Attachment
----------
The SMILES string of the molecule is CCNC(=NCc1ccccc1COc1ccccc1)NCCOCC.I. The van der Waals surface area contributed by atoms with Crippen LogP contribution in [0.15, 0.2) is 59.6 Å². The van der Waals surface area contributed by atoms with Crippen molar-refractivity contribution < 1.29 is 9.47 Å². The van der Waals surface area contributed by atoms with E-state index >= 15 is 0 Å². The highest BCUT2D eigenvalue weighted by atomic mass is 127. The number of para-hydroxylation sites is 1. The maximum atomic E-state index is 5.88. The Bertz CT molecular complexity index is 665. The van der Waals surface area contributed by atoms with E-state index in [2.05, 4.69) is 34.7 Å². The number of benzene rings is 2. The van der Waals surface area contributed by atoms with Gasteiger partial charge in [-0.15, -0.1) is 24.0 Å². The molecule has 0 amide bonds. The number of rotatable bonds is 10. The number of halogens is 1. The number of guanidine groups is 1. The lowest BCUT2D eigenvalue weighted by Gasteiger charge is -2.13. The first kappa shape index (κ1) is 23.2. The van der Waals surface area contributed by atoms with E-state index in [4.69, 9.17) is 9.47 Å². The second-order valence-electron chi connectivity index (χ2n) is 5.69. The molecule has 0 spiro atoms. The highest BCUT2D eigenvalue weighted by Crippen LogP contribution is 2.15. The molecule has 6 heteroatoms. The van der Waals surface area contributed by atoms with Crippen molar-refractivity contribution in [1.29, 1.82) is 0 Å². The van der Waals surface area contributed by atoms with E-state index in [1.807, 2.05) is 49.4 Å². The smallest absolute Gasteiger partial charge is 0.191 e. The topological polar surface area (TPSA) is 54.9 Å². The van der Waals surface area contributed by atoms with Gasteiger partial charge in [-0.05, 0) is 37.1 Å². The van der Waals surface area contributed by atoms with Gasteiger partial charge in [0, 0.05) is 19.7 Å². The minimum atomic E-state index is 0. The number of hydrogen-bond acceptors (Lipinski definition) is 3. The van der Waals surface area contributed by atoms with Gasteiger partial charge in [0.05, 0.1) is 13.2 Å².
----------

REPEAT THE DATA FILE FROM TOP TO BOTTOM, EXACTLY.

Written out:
The SMILES string of the molecule is CCNC(=NCc1ccccc1COc1ccccc1)NCCOCC.I. The van der Waals surface area contributed by atoms with Crippen LogP contribution in [0.15, 0.2) is 59.6 Å². The van der Waals surface area contributed by atoms with Crippen molar-refractivity contribution < 1.29 is 9.47 Å². The van der Waals surface area contributed by atoms with E-state index >= 15 is 0 Å². The highest BCUT2D eigenvalue weighted by atomic mass is 127. The number of para-hydroxylation sites is 1. The maximum atomic E-state index is 5.88. The Bertz CT molecular complexity index is 665. The van der Waals surface area contributed by atoms with E-state index in [2.05, 4.69) is 34.7 Å². The number of benzene rings is 2. The van der Waals surface area contributed by atoms with Gasteiger partial charge in [-0.15, -0.1) is 24.0 Å². The molecule has 0 amide bonds. The number of rotatable bonds is 10. The number of halogens is 1. The number of guanidine groups is 1. The lowest BCUT2D eigenvalue weighted by Gasteiger charge is -2.13. The first kappa shape index (κ1) is 23.2. The van der Waals surface area contributed by atoms with E-state index in [4.69, 9.17) is 9.47 Å². The second-order valence-electron chi connectivity index (χ2n) is 5.69. The molecule has 0 spiro atoms. The highest BCUT2D eigenvalue weighted by Crippen LogP contribution is 2.15. The molecule has 6 heteroatoms. The van der Waals surface area contributed by atoms with Crippen molar-refractivity contribution in [1.29, 1.82) is 0 Å². The van der Waals surface area contributed by atoms with E-state index in [1.807, 2.05) is 49.4 Å². The smallest absolute Gasteiger partial charge is 0.191 e. The topological polar surface area (TPSA) is 54.9 Å². The van der Waals surface area contributed by atoms with Gasteiger partial charge in [-0.05, 0) is 37.1 Å². The van der Waals surface area contributed by atoms with Gasteiger partial charge in [0, 0.05) is 19.7 Å². The minimum atomic E-state index is 0. The number of hydrogen-bond acceptors (Lipinski definition) is 3. The van der Waals surface area contributed by atoms with Gasteiger partial charge in [0.05, 0.1) is 13.2 Å².